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25 Apr 2021 — Like I Was

 

Can you replace "like" with "as" in both of these sentences?

 

Man playing with his dog, Jackson.

Jackson was injured in a car accident like I was, but we both recovered. Afterwards, it was like nothing had happened to us.

Jackson is the dog's name.

 

Choose one or more options to fix the sentence.
 

1.

[S1] Jackson was injured in a car accident like I was , but we both recovered. [S2] Afterwards, it was like nothing had happened to us.

2.

[S1] Jackson was injured in a car accident as I was, but we both recovered. [S2] Afterwards, it was as nothing had happened to us

3.

.

[S1] Jackson was injured in a car accident, as was I, but we both recovered. [S2] Afterwards, it was as if nothing had happened to us.

 

GLOSSARY

  • as (preposition) – comparative, in a similar manner. *He stays up late as me. (not used) but He stays up as late as me. (considered informal by some)
  • as (connective preposition / conjunction) – comparative, in a similar manner. He stays up late as I do. / He stays up late as do I. (and so do I.)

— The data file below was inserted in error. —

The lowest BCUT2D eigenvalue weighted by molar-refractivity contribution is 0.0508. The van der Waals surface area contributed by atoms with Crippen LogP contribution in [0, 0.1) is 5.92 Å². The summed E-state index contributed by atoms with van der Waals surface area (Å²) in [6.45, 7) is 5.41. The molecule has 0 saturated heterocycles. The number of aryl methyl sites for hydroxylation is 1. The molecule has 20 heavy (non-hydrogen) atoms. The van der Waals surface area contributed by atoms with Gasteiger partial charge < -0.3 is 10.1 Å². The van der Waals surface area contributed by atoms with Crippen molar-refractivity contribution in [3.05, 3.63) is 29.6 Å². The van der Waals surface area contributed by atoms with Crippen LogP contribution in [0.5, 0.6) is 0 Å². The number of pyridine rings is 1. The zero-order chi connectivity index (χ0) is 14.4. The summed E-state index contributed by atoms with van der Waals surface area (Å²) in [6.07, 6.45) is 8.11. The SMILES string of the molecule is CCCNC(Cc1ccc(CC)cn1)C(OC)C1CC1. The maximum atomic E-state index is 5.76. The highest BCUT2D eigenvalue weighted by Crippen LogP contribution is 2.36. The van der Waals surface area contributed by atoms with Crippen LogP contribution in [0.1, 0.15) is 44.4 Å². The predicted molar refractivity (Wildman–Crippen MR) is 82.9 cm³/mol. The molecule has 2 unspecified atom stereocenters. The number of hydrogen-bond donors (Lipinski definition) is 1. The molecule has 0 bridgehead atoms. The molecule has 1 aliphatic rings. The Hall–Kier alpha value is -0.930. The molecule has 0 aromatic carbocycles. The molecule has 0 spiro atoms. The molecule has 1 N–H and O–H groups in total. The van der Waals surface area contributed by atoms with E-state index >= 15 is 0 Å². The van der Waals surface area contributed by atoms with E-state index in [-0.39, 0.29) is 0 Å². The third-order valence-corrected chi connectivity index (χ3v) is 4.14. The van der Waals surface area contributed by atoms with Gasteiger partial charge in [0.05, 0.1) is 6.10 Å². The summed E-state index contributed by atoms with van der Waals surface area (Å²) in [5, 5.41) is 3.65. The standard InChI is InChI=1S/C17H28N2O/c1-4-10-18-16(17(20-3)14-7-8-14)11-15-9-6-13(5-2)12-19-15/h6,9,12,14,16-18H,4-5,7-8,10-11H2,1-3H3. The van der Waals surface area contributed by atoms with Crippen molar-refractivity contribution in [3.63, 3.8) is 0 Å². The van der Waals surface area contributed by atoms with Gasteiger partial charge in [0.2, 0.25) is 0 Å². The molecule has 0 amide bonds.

• conjunction — In traditional grammar, "conjunction" is another word for a "connector" (a word that joins a dependent to the main clause). However in linguistics (and mathematics), this term is reserved for the logic function: A + B "both" or "and".  See AND, BUT, OR.
  • like (preposition) – comparative, in a similar manner. He stays up late like me.
  • like (connective preposition / conjunction) – comparative, in a similar manner. He stays up late like I do. (This is considered informal by some.)

SOURCES

  • Fowler's Modern English Usage. Edited by R. W. Burchfield and H. W. Fowler, revised 3rd ed., Oxford UP, 2004.
  • Garner's Modern American Usage. by Bryan A. Garner, 3rd ed., Oxford UP, 2009.
  • Huddleston, Rodney D., and Geoffrey K. Pullum. The Cambridge Grammar of the English Language. Cambridge UP, 2002.
  • McWhorter, John. "The Evolution of 'Like'." The Atlantic, 25 Nov 2016, theatlantic.com/entertainment/archive/2016/11/the-evolution-of-like/507614.
  • Merriam-Webster's Dictionary of English Usage. Reprint ed., Merriam-Webster, 1994.
  • Swan, Michael. Practical English Usage. 3rd ed., Oxford UP, 2005.

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